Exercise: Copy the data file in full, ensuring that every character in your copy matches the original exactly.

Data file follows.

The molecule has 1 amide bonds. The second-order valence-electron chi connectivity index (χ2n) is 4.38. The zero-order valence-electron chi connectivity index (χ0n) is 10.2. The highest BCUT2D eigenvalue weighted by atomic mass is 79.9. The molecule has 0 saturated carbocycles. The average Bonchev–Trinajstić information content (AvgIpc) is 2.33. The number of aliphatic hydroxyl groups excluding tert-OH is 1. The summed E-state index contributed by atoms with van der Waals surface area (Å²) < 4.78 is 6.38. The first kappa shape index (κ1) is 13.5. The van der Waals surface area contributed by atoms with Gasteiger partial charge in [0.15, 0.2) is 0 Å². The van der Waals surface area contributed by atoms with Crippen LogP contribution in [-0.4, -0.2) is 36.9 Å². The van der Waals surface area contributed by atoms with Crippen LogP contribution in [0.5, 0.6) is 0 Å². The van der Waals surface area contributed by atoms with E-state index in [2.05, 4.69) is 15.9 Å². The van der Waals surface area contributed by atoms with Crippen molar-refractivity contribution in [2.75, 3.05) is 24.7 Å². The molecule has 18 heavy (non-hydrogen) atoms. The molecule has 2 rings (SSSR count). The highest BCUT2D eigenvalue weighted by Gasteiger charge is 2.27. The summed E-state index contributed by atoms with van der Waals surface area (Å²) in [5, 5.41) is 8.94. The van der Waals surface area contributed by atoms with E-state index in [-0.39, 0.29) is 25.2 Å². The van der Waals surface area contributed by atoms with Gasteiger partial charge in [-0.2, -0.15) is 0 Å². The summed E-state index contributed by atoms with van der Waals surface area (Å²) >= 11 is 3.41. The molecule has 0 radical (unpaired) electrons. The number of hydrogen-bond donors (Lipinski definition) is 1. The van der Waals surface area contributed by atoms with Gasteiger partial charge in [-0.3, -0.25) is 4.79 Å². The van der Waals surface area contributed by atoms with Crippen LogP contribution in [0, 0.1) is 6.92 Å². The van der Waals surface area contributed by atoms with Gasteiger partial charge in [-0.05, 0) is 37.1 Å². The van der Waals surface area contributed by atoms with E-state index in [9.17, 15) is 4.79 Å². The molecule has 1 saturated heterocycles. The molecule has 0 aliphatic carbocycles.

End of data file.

The molecule has 1 amide bonds. The second-order valence-electron chi connectivity index (χ2n) is 4.38. The zero-order valence-electron chi connectivity index (χ0n) is 10.2. The highest BCUT2D eigenvalue weighted by atomic mass is 79.9. The molecule has 0 saturated carbocycles. The average Bonchev–Trinajstić information content (AvgIpc) is 2.33. The number of aliphatic hydroxyl groups excluding tert-OH is 1. The summed E-state index contributed by atoms with van der Waals surface area (Å²) < 4.78 is 6.38. The first kappa shape index (κ1) is 13.5. The van der Waals surface area contributed by atoms with Gasteiger partial charge in [0.15, 0.2) is 0 Å². The van der Waals surface area contributed by atoms with Crippen LogP contribution in [-0.4, -0.2) is 36.9 Å². The van der Waals surface area contributed by atoms with Crippen LogP contribution in [0.5, 0.6) is 0 Å². The van der Waals surface area contributed by atoms with E-state index in [2.05, 4.69) is 15.9 Å². The van der Waals surface area contributed by atoms with Crippen molar-refractivity contribution in [2.75, 3.05) is 24.7 Å². The molecule has 18 heavy (non-hydrogen) atoms. The molecule has 2 rings (SSSR count). The highest BCUT2D eigenvalue weighted by Gasteiger charge is 2.27. The summed E-state index contributed by atoms with van der Waals surface area (Å²) in [5, 5.41) is 8.94. The van der Waals surface area contributed by atoms with E-state index in [-0.39, 0.29) is 25.2 Å². The van der Waals surface area contributed by atoms with Gasteiger partial charge in [-0.2, -0.15) is 0 Å². The summed E-state index contributed by atoms with van der Waals surface area (Å²) >= 11 is 3.41. The molecule has 0 radical (unpaired) electrons. The number of hydrogen-bond donors (Lipinski definition) is 1. The van der Waals surface area contributed by atoms with Gasteiger partial charge in [-0.3, -0.25) is 4.79 Å². The van der Waals surface area contributed by atoms with Crippen LogP contribution in [0, 0.1) is 6.92 Å². The van der Waals surface area contributed by atoms with Gasteiger partial charge in [-0.05, 0) is 37.1 Å². The van der Waals surface area contributed by atoms with E-state index in [9.17, 15) is 4.79 Å². The molecule has 1 saturated heterocycles. The molecule has 0 aliphatic carbocycles.